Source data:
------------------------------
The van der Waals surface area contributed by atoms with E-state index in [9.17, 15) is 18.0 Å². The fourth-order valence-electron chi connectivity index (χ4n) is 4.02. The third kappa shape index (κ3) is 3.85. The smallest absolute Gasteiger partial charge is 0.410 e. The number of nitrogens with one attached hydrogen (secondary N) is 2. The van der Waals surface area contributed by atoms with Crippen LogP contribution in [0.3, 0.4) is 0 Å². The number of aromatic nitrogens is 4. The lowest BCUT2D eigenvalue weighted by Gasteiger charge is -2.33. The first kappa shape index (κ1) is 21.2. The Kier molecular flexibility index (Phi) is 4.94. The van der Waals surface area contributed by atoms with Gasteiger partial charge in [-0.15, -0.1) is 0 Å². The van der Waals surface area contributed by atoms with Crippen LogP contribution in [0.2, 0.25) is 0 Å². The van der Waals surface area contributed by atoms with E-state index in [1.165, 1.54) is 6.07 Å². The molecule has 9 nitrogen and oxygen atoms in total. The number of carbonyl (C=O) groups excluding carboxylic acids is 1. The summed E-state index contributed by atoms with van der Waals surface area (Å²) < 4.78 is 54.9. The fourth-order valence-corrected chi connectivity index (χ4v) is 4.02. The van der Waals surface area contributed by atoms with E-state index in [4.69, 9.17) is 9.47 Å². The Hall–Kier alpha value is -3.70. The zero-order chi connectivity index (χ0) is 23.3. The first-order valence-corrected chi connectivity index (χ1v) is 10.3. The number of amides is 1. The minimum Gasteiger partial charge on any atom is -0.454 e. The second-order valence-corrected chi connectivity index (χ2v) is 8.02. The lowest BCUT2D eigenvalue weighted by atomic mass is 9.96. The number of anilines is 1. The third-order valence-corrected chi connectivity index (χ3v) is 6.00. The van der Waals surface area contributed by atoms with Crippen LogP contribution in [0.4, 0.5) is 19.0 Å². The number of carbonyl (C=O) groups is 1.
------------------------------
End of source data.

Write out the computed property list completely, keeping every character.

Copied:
The van der Waals surface area contributed by atoms with E-state index in [9.17, 15) is 18.0 Å². The fourth-order valence-electron chi connectivity index (χ4n) is 4.02. The third kappa shape index (κ3) is 3.85. The smallest absolute Gasteiger partial charge is 0.410 e. The number of nitrogens with one attached hydrogen (secondary N) is 2. The van der Waals surface area contributed by atoms with Crippen LogP contribution in [0.3, 0.4) is 0 Å². The number of aromatic nitrogens is 4. The lowest BCUT2D eigenvalue weighted by Gasteiger charge is -2.33. The first kappa shape index (κ1) is 21.2. The Kier molecular flexibility index (Phi) is 4.94. The van der Waals surface area contributed by atoms with Gasteiger partial charge in [-0.15, -0.1) is 0 Å². The van der Waals surface area contributed by atoms with Crippen LogP contribution in [0.2, 0.25) is 0 Å². The van der Waals surface area contributed by atoms with E-state index in [1.165, 1.54) is 6.07 Å². The molecule has 9 nitrogen and oxygen atoms in total. The number of carbonyl (C=O) groups excluding carboxylic acids is 1. The summed E-state index contributed by atoms with van der Waals surface area (Å²) < 4.78 is 54.9. The fourth-order valence-corrected chi connectivity index (χ4v) is 4.02. The van der Waals surface area contributed by atoms with E-state index in [4.69, 9.17) is 9.47 Å². The Hall–Kier alpha value is -3.70. The zero-order chi connectivity index (χ0) is 23.3. The first-order valence-corrected chi connectivity index (χ1v) is 10.3. The number of amides is 1. The minimum Gasteiger partial charge on any atom is -0.454 e. The second-order valence-corrected chi connectivity index (χ2v) is 8.02. The lowest BCUT2D eigenvalue weighted by atomic mass is 9.96. The number of anilines is 1. The third-order valence-corrected chi connectivity index (χ3v) is 6.00. The van der Waals surface area contributed by atoms with Crippen LogP contribution in [0.4, 0.5) is 19.0 Å². The number of carbonyl (C=O) groups is 1.